Moreover, the patent of the online credit card mechanism in Universal Secure Registry also failed to provide an inventive concept because “verifying a user’s identity to facilitate a transaction is a fundamental economic practice”.
Here, the court noted that the two-factor authentication innovations of the ‘852 patent not only concerned generic computer functions to be performed by conventional computer components to produce discounted payment transactions, but also involved authorizing and to facilitate transactions, which are fundamental economic practices.
AuthWallet argued that the ‘852 patent claims overcome a specific problem in e-commerce, as they facilitate purchases from an online seller where the credit card is not physically presented to the seller, ultimately allowing users to process a secure credit card transaction and reducing instances of fraud. . To support its argument, AuthWallet cited Messaging Gateway Sols., LLC v Amdocs, Inc.but the district court ultimately distinguished the present facts from Amdocs.
In Amdocsthe court evaluated two patents describing a “method that allows a device that cannot normally send a message to another device to do so”, which the court found “essentially identical to [the abstract idea of] a translator helping two people who speak different languages to communicate with each other. However, since the patents (1) contained solutions to unique problems between SMS communications between a mobile device and a computer, and (2) were rooted in computer technology to overcome a problem arising in computer networks, the court found that the patents satisfies Alice second step.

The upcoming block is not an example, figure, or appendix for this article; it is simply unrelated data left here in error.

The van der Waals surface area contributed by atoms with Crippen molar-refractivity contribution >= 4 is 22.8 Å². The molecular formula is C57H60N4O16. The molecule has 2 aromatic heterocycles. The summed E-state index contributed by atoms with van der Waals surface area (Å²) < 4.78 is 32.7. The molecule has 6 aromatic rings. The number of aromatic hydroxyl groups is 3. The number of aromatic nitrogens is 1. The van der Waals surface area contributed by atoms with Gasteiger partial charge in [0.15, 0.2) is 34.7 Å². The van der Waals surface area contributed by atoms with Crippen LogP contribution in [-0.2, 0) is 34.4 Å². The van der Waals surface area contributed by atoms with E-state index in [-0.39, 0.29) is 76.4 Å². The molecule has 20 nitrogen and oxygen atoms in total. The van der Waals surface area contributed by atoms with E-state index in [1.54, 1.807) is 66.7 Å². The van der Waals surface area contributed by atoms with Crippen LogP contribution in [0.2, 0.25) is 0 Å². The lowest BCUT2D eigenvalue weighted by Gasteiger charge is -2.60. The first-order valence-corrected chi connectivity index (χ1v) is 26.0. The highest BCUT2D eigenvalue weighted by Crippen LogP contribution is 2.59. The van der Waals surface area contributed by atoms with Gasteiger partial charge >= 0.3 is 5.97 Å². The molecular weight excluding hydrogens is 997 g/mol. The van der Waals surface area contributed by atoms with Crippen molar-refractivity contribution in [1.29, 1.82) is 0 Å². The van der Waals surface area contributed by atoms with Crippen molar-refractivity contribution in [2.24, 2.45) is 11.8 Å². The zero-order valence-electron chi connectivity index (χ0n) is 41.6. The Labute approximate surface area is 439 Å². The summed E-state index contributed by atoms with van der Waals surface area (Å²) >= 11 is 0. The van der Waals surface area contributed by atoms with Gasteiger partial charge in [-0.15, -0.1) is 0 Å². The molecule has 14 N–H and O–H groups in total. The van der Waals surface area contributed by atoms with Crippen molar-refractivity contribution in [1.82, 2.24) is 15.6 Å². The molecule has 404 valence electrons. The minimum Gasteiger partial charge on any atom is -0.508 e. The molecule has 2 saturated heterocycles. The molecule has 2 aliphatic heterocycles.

On the other hand, the district court recognized that online fraud and consumer authentication issues are not unique to online discount sales. Physical retailers that offer coupons and other discount pricing schemes have long faced fraud and verification issues, and non-commercial transactions over the Internet and among other computer-based interactions easily involve fraud and verification issues. false statements.
Since the patent’s two-factor authentication and fraud reduction innovations only speak to the abstract idea regarding discounted payment transactions under Alice first step, the district court found that the claims of the ‘852 patent had failed Alice the second stage and therefore concluded that the dismissal was appropriate.
The team representing Block, Inc. included Daniel Block, Chandrika Vira, Michael Specht and William Milliken of Sterne, Kessler, Goldstein & Fox.